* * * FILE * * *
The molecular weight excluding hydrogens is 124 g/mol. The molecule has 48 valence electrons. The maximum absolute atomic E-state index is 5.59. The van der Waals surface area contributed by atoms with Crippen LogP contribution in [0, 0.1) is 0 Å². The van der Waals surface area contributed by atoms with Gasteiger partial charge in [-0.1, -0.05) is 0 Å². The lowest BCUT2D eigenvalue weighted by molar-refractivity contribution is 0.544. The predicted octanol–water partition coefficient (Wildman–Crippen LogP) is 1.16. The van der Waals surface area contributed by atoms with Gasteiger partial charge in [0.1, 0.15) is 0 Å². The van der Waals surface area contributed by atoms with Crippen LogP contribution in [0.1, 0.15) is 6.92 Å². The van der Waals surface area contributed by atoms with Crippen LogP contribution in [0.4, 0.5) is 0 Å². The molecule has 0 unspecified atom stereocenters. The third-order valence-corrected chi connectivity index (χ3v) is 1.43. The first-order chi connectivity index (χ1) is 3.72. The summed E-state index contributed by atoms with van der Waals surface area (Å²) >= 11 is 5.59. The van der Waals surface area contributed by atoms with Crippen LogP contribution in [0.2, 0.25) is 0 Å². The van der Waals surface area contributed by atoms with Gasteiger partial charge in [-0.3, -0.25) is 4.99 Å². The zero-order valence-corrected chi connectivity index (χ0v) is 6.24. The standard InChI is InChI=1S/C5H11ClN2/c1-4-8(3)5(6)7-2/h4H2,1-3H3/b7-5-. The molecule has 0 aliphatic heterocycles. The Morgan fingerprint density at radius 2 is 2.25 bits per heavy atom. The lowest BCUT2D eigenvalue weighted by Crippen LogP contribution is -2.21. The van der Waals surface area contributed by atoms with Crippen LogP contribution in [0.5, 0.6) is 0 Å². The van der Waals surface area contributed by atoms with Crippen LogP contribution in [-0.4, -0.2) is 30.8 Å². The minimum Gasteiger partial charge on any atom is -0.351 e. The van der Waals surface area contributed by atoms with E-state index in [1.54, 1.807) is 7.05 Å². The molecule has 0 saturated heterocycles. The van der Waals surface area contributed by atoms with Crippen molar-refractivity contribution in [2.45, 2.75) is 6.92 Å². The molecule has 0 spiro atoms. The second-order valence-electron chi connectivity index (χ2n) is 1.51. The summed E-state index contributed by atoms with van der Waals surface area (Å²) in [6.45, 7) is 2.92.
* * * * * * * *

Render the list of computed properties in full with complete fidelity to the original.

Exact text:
The molecular weight excluding hydrogens is 124 g/mol. The molecule has 48 valence electrons. The maximum absolute atomic E-state index is 5.59. The van der Waals surface area contributed by atoms with Crippen LogP contribution in [0, 0.1) is 0 Å². The van der Waals surface area contributed by atoms with Gasteiger partial charge in [-0.1, -0.05) is 0 Å². The lowest BCUT2D eigenvalue weighted by molar-refractivity contribution is 0.544. The predicted octanol–water partition coefficient (Wildman–Crippen LogP) is 1.16. The van der Waals surface area contributed by atoms with Gasteiger partial charge in [0.1, 0.15) is 0 Å². The van der Waals surface area contributed by atoms with Crippen LogP contribution in [0.1, 0.15) is 6.92 Å². The van der Waals surface area contributed by atoms with Crippen LogP contribution in [0.4, 0.5) is 0 Å². The molecule has 0 unspecified atom stereocenters. The third-order valence-corrected chi connectivity index (χ3v) is 1.43. The first-order chi connectivity index (χ1) is 3.72. The summed E-state index contributed by atoms with van der Waals surface area (Å²) >= 11 is 5.59. The van der Waals surface area contributed by atoms with Crippen LogP contribution in [0.2, 0.25) is 0 Å². The van der Waals surface area contributed by atoms with Gasteiger partial charge in [-0.3, -0.25) is 4.99 Å². The zero-order valence-corrected chi connectivity index (χ0v) is 6.24. The standard InChI is InChI=1S/C5H11ClN2/c1-4-8(3)5(6)7-2/h4H2,1-3H3/b7-5-. The molecule has 0 aliphatic heterocycles. The Morgan fingerprint density at radius 2 is 2.25 bits per heavy atom. The lowest BCUT2D eigenvalue weighted by Crippen LogP contribution is -2.21. The van der Waals surface area contributed by atoms with Crippen LogP contribution in [0.5, 0.6) is 0 Å². The van der Waals surface area contributed by atoms with Crippen LogP contribution in [-0.4, -0.2) is 30.8 Å². The minimum Gasteiger partial charge on any atom is -0.351 e. The van der Waals surface area contributed by atoms with E-state index in [1.54, 1.807) is 7.05 Å². The molecule has 0 saturated heterocycles. The van der Waals surface area contributed by atoms with Crippen molar-refractivity contribution in [2.45, 2.75) is 6.92 Å². The molecule has 0 spiro atoms. The second-order valence-electron chi connectivity index (χ2n) is 1.51. The summed E-state index contributed by atoms with van der Waals surface area (Å²) in [6.45, 7) is 2.92.